The Key to Long-term Growth

The Key to Long-term Growth

The key to long-term growth

For an aim that requires long-term growth, you will invest in stocks or shares of companies which have high earnings (high profits), and which retain more than half these profits in general reserves (funds which are 'ploughed back' into the business). In addition, a continuity of high earnings should be expected, i.e., the company must be engaged in a stable, Thriving type of industry or industries, not in one involved in an unstable or risky trade.

This retention of 'most' of the earnings (profits) in general reserves leads to increased assets, which in turn produce higher earnings. This retention or 'ploughing back' is the 'key to growth'. 'Most' here implies more than half the earnings. In other words, if the distributed profits (the dividend) are less than half the total earnings, the dividend will be more than twice covered by earnings.

Knowledge of the 'key to growth' is important in enabling you to select shares with a view to long-term aims.

Knowing the market and its sections

HAVING determined the size of your investment capital, clarified your aims and apportioned your capital accordingly, you are now ready to go on to the fourth stage of investment planning getting to know the market.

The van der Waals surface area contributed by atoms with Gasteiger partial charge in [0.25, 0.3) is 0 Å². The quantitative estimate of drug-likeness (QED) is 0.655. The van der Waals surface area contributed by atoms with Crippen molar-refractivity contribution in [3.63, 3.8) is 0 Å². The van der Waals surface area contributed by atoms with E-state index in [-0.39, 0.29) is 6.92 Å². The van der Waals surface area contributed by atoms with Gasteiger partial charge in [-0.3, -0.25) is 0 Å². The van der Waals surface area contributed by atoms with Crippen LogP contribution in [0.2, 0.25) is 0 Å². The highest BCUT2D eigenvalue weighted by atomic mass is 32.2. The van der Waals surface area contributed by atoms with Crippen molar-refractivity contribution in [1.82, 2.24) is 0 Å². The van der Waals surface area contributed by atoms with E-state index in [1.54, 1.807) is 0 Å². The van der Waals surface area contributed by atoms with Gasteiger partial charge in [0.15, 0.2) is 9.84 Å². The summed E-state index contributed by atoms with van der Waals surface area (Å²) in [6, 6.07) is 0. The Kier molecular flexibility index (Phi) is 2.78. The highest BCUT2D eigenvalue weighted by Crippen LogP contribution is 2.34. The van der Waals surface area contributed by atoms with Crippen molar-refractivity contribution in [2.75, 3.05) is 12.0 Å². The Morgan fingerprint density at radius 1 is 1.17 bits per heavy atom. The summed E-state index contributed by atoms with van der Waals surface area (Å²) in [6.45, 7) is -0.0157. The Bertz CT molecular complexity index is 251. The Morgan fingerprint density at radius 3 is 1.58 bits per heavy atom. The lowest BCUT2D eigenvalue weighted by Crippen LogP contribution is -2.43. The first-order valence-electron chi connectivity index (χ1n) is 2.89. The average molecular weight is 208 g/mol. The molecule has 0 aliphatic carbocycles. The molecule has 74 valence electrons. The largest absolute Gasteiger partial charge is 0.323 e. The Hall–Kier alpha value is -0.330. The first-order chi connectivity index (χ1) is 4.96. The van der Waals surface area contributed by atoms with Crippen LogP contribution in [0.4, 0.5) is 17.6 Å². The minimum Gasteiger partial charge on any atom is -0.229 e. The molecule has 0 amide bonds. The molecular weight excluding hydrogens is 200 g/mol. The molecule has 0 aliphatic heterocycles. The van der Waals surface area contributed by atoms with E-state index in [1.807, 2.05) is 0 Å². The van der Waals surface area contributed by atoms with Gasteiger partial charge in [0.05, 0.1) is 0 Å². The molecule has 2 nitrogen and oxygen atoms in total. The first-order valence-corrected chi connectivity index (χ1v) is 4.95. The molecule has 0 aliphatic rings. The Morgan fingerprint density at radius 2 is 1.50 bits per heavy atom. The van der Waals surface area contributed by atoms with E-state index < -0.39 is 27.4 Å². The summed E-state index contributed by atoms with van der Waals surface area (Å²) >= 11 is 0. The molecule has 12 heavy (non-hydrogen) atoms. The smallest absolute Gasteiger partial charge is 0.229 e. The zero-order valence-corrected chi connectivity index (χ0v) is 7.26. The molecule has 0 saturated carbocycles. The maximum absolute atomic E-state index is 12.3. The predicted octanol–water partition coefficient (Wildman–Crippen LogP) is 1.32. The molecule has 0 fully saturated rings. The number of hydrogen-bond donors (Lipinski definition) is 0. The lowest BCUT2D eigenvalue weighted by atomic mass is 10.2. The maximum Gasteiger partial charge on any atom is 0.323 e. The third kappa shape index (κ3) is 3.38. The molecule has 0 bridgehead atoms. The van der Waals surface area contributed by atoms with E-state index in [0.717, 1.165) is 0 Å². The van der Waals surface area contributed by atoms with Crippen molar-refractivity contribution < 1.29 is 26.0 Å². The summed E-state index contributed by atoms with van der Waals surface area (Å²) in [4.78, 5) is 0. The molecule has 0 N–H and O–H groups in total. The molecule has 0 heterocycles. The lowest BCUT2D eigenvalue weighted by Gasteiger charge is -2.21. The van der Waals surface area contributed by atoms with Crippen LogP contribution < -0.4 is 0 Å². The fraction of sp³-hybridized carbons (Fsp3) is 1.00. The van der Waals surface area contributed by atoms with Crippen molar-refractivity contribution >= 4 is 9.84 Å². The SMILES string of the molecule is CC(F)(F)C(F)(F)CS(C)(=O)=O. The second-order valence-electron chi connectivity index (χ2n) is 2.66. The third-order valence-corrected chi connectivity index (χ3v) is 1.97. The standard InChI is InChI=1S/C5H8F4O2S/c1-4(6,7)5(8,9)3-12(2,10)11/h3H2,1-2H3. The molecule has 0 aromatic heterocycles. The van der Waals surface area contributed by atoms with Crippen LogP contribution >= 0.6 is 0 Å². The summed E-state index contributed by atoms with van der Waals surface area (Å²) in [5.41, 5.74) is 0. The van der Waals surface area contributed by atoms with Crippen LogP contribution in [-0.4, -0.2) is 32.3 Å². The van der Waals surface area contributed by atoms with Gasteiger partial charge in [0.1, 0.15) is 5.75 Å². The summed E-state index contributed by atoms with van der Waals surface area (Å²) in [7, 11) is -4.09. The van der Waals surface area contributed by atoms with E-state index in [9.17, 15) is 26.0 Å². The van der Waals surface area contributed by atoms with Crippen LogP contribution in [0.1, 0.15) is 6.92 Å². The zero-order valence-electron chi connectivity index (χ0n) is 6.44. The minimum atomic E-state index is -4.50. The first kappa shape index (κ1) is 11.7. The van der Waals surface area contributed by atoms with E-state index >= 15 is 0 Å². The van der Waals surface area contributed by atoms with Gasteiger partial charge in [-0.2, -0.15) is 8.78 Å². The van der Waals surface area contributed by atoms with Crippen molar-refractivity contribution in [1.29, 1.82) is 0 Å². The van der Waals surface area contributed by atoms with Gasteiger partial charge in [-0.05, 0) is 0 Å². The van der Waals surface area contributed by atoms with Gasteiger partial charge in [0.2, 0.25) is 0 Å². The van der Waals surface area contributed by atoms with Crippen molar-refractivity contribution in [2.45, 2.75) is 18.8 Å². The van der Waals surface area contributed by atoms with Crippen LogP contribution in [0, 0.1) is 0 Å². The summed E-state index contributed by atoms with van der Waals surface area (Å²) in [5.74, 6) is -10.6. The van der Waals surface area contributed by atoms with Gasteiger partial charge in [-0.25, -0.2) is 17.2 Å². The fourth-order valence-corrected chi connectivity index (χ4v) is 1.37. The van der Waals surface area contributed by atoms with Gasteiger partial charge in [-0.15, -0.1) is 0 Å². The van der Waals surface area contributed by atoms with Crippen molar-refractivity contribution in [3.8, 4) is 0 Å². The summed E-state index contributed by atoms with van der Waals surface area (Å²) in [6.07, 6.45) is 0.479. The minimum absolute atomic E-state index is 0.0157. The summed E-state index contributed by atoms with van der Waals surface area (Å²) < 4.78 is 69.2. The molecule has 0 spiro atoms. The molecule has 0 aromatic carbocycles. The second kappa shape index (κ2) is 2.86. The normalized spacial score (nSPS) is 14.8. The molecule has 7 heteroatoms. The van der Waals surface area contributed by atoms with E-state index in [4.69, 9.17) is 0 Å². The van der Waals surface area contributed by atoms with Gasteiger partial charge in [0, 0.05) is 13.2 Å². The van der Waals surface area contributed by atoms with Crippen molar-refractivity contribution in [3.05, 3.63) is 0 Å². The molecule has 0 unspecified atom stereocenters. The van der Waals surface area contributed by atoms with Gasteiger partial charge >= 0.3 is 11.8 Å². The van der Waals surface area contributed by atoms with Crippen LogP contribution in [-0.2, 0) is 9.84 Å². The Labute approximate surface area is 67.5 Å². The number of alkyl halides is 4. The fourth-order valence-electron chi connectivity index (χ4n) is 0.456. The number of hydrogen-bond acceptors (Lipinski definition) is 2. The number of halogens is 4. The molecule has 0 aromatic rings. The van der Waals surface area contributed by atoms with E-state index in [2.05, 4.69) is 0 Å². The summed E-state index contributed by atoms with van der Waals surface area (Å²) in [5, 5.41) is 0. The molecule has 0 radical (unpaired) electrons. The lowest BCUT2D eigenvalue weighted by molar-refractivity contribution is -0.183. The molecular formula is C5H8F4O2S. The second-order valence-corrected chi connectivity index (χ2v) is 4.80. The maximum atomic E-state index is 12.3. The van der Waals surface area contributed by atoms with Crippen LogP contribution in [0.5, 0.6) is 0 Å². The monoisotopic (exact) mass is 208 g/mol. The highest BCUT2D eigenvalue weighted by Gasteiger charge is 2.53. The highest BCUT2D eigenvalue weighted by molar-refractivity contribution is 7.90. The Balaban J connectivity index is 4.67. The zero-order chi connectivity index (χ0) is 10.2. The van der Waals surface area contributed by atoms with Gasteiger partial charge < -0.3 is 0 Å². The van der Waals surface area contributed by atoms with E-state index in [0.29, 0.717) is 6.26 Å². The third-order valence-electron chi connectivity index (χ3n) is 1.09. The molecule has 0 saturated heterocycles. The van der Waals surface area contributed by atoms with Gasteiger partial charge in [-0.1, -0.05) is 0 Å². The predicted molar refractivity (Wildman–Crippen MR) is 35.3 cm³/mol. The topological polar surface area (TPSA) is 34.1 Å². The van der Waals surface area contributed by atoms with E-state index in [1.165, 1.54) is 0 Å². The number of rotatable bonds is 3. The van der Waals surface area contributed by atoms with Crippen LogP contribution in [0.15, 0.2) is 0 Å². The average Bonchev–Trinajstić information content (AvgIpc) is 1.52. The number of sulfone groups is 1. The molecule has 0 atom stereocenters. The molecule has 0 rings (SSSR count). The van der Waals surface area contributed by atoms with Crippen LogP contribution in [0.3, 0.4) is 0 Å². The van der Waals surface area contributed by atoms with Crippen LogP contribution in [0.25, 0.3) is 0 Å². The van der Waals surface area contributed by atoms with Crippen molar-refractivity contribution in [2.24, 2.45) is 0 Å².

The stock market is different from other markets in that buyers are not allowed to deal directly on the 'floor' itself, but must deal though their agents, the stockbrokers. A stockbroker, therefore, is a Stock Exchange member who buys and sells stocks and shares for clients. For this service a broker is normally allowed to charge a commission of 11% on the total value of each transaction. To this, of course, are added the two other charges the contact stamp and the stamp duty.

The total charges of each transaction average 21 pence in the £, or 21% of the value of the transaction, when buying, and 14 pence in the £ or 14% when selling.

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